‘Gratitude’ is expressive but not extraordinary

Benjamin Francis Leftwich’s latest is a poignant reflection on his personal journey

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British folk artist Benjamin Francis Leftwich performs in the Channel Islands in 2011. 

Courtesy Dan Marsh

Britain’s answer to the success of American folk band Bon Iver comes in the form of Benjamin Francis Leftwich, an artist who definitely fits on a Spotify Coffeehouse playlist and who likely has had songs that have been played in the background of a firelit room while a thunderstorm rages outside the window of a log cabin in the woods. He’s an  acoustic-driven folk artist whose often simplistic lyrics usually evoke deep, somber reflection from the listener. Leftwich released his third album “Gratitude” on March 15, after a two-year hiatus from his last — after the hectic promotion schedule for his second album, he spent a long time in a rehabilitation facility. 

Even if the listener didn’t know about the struggles he went through, it would be impossible not to notice some of the internal conflict Leftwich experienced during the production of this album. In many ways, this album seems to serve as a healing process for Leftwich, taking the listener through a journey of self-reflection and self-growth. In the first song of the album “Gratitude” Leftwich states “I've landed on the ground / Look at all the peace I've found,” alongside a slow, peaceful piano and resonating backtracks. 

However, in between the high-caliber, thought-provoking moments of the album, much of the rest of it tends to blend together, with nothing really jumping out to the listener. “Gratitude” is an album that could be put on in the background of a room but fails to be extraordinary in the same way that Leftwich’s prior works have been. It’s good, but not great. 

This drop in quality is understandable given the time Leftwich spent away from music and the difficulties he had to overcome during this time off. Yet Leftwich also seems well-poised to take his experiences and make beautiful new music from them. Glimpses of the potential this album had come through with songs like “Look Ma!,” “Luzern” and “The Mess We Make.” “Look Ma!” is the first song Leftwich wrote after overcoming his addiction and serves as the single for the album. On the track, he mixes his breathy voice with staccato piano and guitar with a strong beat coming up throughout.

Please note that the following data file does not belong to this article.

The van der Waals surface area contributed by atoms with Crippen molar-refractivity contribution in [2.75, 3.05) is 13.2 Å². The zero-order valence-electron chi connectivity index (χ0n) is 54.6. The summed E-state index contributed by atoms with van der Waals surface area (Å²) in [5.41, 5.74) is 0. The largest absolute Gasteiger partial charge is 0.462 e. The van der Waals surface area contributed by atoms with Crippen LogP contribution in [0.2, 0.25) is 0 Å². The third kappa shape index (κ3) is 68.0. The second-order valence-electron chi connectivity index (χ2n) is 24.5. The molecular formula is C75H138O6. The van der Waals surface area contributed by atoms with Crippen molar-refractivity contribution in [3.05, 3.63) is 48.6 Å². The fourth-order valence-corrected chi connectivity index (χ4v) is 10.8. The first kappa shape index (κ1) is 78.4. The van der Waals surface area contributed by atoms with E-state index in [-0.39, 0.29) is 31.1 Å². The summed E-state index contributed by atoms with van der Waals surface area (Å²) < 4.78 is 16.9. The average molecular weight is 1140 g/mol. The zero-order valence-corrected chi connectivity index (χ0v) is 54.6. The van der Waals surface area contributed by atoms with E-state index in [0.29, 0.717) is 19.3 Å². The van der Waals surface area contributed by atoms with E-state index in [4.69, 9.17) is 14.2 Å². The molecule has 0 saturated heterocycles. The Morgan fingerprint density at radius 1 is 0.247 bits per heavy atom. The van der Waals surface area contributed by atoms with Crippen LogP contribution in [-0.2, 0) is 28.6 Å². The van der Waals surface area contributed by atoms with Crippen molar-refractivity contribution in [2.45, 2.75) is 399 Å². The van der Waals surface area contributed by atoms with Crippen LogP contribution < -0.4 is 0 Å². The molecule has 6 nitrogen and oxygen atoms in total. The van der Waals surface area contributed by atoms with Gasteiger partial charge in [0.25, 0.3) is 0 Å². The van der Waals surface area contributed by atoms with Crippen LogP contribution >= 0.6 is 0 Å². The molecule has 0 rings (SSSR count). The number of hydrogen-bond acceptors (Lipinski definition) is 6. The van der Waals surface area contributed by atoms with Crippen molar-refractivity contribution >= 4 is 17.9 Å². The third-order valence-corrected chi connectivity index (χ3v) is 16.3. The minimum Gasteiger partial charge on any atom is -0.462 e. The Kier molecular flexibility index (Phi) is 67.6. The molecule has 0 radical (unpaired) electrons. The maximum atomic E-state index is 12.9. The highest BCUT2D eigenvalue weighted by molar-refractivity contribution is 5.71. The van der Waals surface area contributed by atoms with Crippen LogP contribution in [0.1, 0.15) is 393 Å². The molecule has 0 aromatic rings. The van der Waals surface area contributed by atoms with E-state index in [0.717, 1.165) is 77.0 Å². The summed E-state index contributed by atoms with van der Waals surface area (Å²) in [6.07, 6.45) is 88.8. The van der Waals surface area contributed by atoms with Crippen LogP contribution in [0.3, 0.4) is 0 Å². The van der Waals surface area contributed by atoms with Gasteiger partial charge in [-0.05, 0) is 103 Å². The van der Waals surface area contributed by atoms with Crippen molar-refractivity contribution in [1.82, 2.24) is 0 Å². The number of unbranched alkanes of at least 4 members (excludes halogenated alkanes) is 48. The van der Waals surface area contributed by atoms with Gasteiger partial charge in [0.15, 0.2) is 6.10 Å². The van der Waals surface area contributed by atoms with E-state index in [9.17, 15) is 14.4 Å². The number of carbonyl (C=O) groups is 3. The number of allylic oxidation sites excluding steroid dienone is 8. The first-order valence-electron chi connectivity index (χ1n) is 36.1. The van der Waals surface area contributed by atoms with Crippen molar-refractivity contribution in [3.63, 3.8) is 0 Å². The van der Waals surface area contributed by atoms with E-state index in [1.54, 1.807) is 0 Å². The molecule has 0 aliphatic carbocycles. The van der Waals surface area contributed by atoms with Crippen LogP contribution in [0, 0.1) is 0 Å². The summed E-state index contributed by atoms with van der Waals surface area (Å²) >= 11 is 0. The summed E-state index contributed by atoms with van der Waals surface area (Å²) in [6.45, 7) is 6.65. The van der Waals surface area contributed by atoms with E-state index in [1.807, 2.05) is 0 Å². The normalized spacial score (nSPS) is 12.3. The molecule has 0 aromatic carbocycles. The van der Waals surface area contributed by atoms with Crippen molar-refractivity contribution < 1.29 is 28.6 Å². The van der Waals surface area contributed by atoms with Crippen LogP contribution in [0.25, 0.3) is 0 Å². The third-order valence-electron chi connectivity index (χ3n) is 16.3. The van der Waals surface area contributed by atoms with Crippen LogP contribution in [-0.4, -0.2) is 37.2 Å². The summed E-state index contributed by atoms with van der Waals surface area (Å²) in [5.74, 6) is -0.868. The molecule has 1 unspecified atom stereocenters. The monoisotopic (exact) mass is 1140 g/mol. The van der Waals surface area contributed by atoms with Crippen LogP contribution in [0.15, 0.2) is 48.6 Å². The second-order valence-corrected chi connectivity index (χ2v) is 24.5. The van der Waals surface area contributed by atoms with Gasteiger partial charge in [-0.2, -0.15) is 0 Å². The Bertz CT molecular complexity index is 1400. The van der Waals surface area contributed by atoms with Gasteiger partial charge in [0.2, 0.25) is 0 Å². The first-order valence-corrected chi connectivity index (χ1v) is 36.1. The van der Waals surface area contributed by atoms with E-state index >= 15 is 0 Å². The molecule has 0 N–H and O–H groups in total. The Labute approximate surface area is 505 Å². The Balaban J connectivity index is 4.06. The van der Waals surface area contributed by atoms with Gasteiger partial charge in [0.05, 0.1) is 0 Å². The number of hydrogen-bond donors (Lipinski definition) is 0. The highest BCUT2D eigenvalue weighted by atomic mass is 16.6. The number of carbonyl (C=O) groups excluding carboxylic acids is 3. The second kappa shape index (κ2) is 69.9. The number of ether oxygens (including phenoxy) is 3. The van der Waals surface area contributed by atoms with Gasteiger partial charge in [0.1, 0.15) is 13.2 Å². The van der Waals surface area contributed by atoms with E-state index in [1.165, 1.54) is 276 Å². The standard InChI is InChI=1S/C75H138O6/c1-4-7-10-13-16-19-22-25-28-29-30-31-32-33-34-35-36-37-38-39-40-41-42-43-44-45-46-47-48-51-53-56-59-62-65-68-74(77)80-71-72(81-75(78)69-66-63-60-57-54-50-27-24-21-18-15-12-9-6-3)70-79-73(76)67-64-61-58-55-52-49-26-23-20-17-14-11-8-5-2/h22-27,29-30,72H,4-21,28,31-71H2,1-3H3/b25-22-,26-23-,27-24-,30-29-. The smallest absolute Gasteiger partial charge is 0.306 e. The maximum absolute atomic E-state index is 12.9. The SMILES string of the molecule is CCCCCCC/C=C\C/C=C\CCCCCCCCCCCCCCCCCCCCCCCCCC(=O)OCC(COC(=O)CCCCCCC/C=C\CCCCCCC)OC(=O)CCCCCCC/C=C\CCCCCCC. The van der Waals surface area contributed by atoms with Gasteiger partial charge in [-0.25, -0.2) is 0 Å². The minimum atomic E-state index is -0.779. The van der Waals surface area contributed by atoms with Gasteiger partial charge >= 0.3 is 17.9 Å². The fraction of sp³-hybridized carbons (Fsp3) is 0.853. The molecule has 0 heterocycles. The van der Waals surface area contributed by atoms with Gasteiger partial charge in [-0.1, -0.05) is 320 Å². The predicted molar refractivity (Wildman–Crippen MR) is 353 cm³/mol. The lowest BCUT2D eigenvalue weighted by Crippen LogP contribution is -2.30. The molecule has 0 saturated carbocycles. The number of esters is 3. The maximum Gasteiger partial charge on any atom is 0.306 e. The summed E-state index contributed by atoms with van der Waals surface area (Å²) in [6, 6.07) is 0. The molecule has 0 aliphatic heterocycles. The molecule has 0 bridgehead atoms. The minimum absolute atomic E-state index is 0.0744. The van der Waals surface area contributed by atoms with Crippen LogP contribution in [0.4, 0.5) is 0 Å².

One of the highlights of the album comes from “Luzern,” which features lyrics like “The moonlight made me a liar / And the sunlight made me strong” and “Look at all the wasted nights.” The song sees Leftwich express the deep emotional trials he worked through in the last couple years. 

“The Mess We Make” — a song which references the inner turmoil Leftwich experienced after his intense rise into fame — is the perfect ending to this album. A single piano note, sped up into the first lyrics “Look at the mess we make / Locking ourselves away / On so many beautiful days,” are reminiscent of the genius of his last albums. The simplistic structure and sound allows the listener to really hear what Leftwich is trying to express. The lack of competing instruments creates space in which the listener can dive deeper into the story Leftwich is telling about his addiction and his recovery. 

The song starts off regretful, where Leftwich reminisces about days missed and apologizes for forgotten birthdays. He then starts to reference what drove him to his addiction, “People say to me / "You're living in a dream" / I never know the answer / I don't know what you mean.” The same media industry that has driven many emotional artists into dark places lead Leftwich to seemingly ignore any signs of distress in “Trying to realise / Our vision of paradise.” 

The song, which finishes off the album, ends with the words “Luckily, clarity / Finally is coming to me / Slowly, I can see,” to show the optimism Leftwich feels after his journey. The rawness of this ending is what makes this album memorable. Knowing what Leftwich had to go through in his personal struggles — and seeing that he’s made it to a better place — make up for the difference in quality between this album and his last ones. 

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